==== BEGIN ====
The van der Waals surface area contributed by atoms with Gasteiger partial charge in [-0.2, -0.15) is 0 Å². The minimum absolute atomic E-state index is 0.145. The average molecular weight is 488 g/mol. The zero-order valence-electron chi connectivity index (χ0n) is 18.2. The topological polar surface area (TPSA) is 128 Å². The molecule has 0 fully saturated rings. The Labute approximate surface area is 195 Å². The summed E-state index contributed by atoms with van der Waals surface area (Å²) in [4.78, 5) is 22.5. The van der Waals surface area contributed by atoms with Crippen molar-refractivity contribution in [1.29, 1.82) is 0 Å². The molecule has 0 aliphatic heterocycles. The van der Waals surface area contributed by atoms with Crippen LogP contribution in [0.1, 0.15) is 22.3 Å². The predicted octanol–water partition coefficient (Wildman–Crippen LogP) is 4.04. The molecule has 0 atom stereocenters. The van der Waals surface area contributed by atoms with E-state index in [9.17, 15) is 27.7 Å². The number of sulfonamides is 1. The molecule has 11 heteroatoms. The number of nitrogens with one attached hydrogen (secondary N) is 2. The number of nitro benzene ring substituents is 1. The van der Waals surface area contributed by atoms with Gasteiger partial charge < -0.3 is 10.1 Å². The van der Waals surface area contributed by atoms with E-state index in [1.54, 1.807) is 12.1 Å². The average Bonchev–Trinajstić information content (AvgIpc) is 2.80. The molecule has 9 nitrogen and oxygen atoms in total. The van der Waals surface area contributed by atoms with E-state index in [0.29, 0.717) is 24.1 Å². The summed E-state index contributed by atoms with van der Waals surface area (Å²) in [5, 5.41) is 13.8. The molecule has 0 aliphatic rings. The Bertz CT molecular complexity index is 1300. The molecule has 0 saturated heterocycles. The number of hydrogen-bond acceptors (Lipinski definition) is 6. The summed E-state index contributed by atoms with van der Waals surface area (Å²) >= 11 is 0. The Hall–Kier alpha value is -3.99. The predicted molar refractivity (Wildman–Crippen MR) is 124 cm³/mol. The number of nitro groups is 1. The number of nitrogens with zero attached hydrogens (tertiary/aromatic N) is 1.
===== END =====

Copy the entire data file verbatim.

The van der Waals surface area contributed by atoms with Gasteiger partial charge in [-0.2, -0.15) is 0 Å². The minimum absolute atomic E-state index is 0.145. The average molecular weight is 488 g/mol. The zero-order valence-electron chi connectivity index (χ0n) is 18.2. The topological polar surface area (TPSA) is 128 Å². The molecule has 0 fully saturated rings. The Labute approximate surface area is 195 Å². The summed E-state index contributed by atoms with van der Waals surface area (Å²) in [4.78, 5) is 22.5. The van der Waals surface area contributed by atoms with Crippen molar-refractivity contribution in [1.29, 1.82) is 0 Å². The molecule has 0 aliphatic heterocycles. The van der Waals surface area contributed by atoms with Crippen LogP contribution in [0.1, 0.15) is 22.3 Å². The predicted octanol–water partition coefficient (Wildman–Crippen LogP) is 4.04. The molecule has 0 atom stereocenters. The van der Waals surface area contributed by atoms with E-state index in [9.17, 15) is 27.7 Å². The number of sulfonamides is 1. The molecule has 11 heteroatoms. The number of nitrogens with one attached hydrogen (secondary N) is 2. The number of nitro benzene ring substituents is 1. The van der Waals surface area contributed by atoms with Gasteiger partial charge < -0.3 is 10.1 Å². The van der Waals surface area contributed by atoms with E-state index in [1.54, 1.807) is 12.1 Å². The average Bonchev–Trinajstić information content (AvgIpc) is 2.80. The molecule has 9 nitrogen and oxygen atoms in total. The van der Waals surface area contributed by atoms with E-state index in [0.29, 0.717) is 24.1 Å². The summed E-state index contributed by atoms with van der Waals surface area (Å²) in [5, 5.41) is 13.8. The molecule has 0 aliphatic rings. The Bertz CT molecular complexity index is 1300. The molecule has 0 saturated heterocycles. The number of hydrogen-bond acceptors (Lipinski definition) is 6. The summed E-state index contributed by atoms with van der Waals surface area (Å²) >= 11 is 0. The Hall–Kier alpha value is -3.99. The predicted molar refractivity (Wildman–Crippen MR) is 124 cm³/mol. The number of nitro groups is 1. The number of nitrogens with zero attached hydrogens (tertiary/aromatic N) is 1.